For me, looking east and south-east Asian was sometimes positive: I could walk down the street without drawing more attention than the average person, once my Indonesian language skills were good enough I could complete short conversations with strangers without them switching to English and wonder if they assumed I was Indonesian, and I could occasionally pay the local price instead of the foreign one.

But the negative feelings were harder to process, partly because I knew people weren’t being deliberately impolite or mean. If I answered I was from Australia and was met with confusion that sometimes felt accusatory, going into further explanation felt so unfair to have to do. If I was going to an event or a new place where I knew the people there had been told there’s an Australian person coming – I wondered if they would be disappointed when I showed up.

Some experiences were just so random I had to laugh – like a driver who didn’t chat to me while we were in transit but as I left responded to me saying ‘makasih’ by saying ‘arigatou’.

Total strangers guessing (or assuming) my ethnicity or questioning my identity as someone from Australia was initially very frustrating, even insulting. I could quite easily understand from a logical standpoint that a multicultural Australia is not well understood everywhere in the world. I knew it was unfair to expect people to simply accept my answer. I couldn’t change the fact that I would be having this conversation multiple times a day. But I could reflect on why it caused me to feel so negative and whether I could change how I felt about it.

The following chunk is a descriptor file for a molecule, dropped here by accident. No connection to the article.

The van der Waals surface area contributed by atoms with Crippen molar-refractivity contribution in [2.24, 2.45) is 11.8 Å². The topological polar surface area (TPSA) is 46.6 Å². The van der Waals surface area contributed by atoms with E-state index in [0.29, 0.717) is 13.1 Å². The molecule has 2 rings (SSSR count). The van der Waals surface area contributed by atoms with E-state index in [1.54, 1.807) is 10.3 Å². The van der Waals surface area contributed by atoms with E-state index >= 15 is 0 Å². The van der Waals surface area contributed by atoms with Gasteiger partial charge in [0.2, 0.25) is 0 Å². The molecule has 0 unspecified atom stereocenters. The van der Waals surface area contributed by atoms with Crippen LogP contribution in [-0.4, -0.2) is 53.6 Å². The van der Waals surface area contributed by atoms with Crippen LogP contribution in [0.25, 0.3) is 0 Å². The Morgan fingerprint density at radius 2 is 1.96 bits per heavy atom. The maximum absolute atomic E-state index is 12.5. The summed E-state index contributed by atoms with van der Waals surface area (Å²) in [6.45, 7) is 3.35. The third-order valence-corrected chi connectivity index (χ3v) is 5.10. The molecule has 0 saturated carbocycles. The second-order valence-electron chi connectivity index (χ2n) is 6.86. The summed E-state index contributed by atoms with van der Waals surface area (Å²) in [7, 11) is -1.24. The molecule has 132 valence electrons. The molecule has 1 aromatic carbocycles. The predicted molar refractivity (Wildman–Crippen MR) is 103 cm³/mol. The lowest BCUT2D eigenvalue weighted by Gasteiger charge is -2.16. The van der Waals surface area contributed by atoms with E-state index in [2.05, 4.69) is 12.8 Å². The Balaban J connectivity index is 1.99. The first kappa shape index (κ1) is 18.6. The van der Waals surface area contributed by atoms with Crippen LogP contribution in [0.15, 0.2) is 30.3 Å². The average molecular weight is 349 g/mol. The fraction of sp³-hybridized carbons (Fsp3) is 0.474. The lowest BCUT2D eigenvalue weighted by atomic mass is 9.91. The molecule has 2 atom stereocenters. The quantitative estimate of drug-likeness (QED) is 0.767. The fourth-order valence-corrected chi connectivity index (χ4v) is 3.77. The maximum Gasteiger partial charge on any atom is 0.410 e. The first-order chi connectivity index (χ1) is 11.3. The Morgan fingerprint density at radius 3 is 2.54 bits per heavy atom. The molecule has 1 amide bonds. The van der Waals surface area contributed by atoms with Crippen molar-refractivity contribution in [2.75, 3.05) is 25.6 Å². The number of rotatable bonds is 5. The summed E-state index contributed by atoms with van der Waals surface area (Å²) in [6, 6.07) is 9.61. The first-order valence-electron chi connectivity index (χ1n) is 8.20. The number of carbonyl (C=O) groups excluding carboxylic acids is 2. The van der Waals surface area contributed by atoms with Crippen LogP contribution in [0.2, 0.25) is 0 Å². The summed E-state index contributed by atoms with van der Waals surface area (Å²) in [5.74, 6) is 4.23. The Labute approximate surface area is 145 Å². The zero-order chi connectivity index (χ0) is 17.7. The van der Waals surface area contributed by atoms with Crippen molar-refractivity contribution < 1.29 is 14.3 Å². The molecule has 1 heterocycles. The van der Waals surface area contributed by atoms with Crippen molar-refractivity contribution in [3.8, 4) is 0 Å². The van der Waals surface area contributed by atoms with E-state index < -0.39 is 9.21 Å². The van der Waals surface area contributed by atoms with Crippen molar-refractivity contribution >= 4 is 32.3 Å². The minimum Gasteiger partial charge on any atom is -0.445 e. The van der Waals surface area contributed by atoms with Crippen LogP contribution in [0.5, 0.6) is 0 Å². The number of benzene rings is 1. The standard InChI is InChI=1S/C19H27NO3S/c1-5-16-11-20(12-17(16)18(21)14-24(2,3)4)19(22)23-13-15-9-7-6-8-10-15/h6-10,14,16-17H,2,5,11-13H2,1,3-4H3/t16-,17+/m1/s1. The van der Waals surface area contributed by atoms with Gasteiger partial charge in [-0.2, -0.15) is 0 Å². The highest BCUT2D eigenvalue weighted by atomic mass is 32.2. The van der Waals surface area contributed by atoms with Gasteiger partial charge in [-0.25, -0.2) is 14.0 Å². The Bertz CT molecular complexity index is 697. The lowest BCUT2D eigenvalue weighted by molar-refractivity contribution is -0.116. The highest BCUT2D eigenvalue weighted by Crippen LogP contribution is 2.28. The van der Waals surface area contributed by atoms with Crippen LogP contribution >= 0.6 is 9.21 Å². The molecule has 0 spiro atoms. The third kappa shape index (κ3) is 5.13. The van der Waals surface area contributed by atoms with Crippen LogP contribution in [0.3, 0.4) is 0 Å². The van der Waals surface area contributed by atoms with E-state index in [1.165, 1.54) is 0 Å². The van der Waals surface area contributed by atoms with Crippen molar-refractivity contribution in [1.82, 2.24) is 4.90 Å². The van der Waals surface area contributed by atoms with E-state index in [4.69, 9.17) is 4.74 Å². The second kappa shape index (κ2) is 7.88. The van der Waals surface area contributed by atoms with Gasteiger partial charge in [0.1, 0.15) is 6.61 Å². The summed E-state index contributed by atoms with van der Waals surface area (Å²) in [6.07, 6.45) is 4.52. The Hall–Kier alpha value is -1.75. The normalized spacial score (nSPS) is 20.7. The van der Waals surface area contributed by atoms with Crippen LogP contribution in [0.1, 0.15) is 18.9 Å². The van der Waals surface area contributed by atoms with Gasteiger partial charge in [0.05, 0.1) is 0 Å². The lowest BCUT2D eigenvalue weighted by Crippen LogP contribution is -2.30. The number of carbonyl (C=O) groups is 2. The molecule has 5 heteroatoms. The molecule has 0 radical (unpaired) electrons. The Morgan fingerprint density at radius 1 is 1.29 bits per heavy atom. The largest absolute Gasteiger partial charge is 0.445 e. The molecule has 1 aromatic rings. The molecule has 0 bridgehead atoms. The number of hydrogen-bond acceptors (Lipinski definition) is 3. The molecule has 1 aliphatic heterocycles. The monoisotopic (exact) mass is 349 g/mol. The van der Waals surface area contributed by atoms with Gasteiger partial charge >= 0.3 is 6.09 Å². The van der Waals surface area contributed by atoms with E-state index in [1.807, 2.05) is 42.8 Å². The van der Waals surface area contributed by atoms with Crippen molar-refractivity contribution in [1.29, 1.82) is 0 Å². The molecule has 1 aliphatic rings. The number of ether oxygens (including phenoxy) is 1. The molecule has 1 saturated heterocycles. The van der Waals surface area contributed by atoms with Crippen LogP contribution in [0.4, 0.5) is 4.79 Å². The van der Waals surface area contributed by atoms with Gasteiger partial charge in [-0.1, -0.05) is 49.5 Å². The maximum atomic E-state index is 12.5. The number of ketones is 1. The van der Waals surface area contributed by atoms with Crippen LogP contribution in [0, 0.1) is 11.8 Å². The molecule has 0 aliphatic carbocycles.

I realised that the negativity I associated with being asked where I’m from (where I’m really/originally from), being questioned about whether I was really Australian and whether I had Australian citizenship was a result of the negative connotations associated with that type of discourse in Australia. Having spent most of my life in the city of Sydney meant that these kinds of questions were ‘loaded and personal’ as described by Luke Wong in an article entitled ‘Where are you really from?’ How to navigate this question of race and identity.

It’s a query with deeper implications about how we perceive race, identity and nationality in a country where half the population was either born overseas or has migrant parents.